SCARBOROUGH pupils have all gained their first-choice secondary school places – after previous years of controversy when scores missed out.
The town’s five schools experienced high demand with Graham School and St Augustine’s School filling their full allocation quota for the third consecutive year.
Headteachers across Scarborough’s other schools have welcomed the figures which come despite a lower overall intake of primary school pupils this year.
The statistics, released by the county council, reveal 732 students will take up places in Scarborough secondary schools in September, plus 118 in Filey.
Scalby School saw its allocation figures lift from 176 pupils last year to 184 on the back of improved GCSE results which saw 68 per cent of students achieve five or more A* to C grades including English and maths.
Headteacher David Read said he was buoyed by the increase in numbers which reflected the school’s continuing success.
He added: “We are pleased that our admission numbers have increased for the second successive year and I believe this reflects the school’s rapid improvement of late.”
Graham School, which had its best ever GCSE results last year when 83 per cent of pupils received five of more A to C grades, including 56 per cent with five standard passes in English and maths, was another school celebrating the figures.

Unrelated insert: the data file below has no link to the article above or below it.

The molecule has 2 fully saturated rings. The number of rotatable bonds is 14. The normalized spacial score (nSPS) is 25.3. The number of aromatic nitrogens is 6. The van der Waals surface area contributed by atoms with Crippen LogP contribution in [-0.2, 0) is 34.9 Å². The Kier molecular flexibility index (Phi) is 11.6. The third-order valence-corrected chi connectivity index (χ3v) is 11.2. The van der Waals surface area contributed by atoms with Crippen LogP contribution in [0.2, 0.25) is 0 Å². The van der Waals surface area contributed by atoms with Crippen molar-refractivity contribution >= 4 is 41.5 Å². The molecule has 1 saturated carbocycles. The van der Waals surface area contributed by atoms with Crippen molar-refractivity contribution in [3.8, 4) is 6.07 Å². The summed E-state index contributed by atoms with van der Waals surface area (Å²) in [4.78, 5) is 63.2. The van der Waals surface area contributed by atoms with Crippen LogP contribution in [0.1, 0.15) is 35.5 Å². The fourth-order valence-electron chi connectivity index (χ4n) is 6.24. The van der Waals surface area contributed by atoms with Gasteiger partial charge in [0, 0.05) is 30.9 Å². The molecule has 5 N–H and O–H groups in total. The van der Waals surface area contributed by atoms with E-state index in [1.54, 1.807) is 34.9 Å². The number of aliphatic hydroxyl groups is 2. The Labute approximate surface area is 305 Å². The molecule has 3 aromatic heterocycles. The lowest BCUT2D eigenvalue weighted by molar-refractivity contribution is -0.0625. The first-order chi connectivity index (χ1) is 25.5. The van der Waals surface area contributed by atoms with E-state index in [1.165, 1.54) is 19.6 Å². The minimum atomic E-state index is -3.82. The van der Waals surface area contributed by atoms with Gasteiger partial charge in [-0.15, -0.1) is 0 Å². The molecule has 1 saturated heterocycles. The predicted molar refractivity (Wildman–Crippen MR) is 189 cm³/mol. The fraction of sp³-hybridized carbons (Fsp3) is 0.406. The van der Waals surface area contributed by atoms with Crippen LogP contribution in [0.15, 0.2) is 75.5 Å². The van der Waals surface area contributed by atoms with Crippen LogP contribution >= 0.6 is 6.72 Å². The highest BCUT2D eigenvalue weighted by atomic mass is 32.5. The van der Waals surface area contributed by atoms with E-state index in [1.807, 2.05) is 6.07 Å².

St Augustine’s School, which enjoyed a seven per cent increase in the number of pupils getting five A* to C grades including English and maths, is also at capacity after its 96 places were filled.
George Pindar Community Sports College saw its allocated pupil count go up by 14 this year as the school looks to build on its GCSE successes when 99 per cent of its Year 11 leavers gained five A* to C GCSE exam grades.
Raincliffe School, which is part of a federation with Graham School, and recently overturned a controversial Ofsted report to be classed as Satisfactory, saw its allocation drop slightly from 51 to 34 students.
Filey School saw a slight drop in its number of pupils, with 118 students set to start on September compared with 132 for the start of the last academic year.
County Cllr John Watson, the authority’s executive member for schools, said the figures were a real boost for parents.
He added: “We are delighted that so many of our families have once again been able to gain their first preference from their choice of schools.
“We work with schools to make sure all of them deliver the highest standards of education so that families who are not given first preferences will nevertheless be able to send their children to good schools.”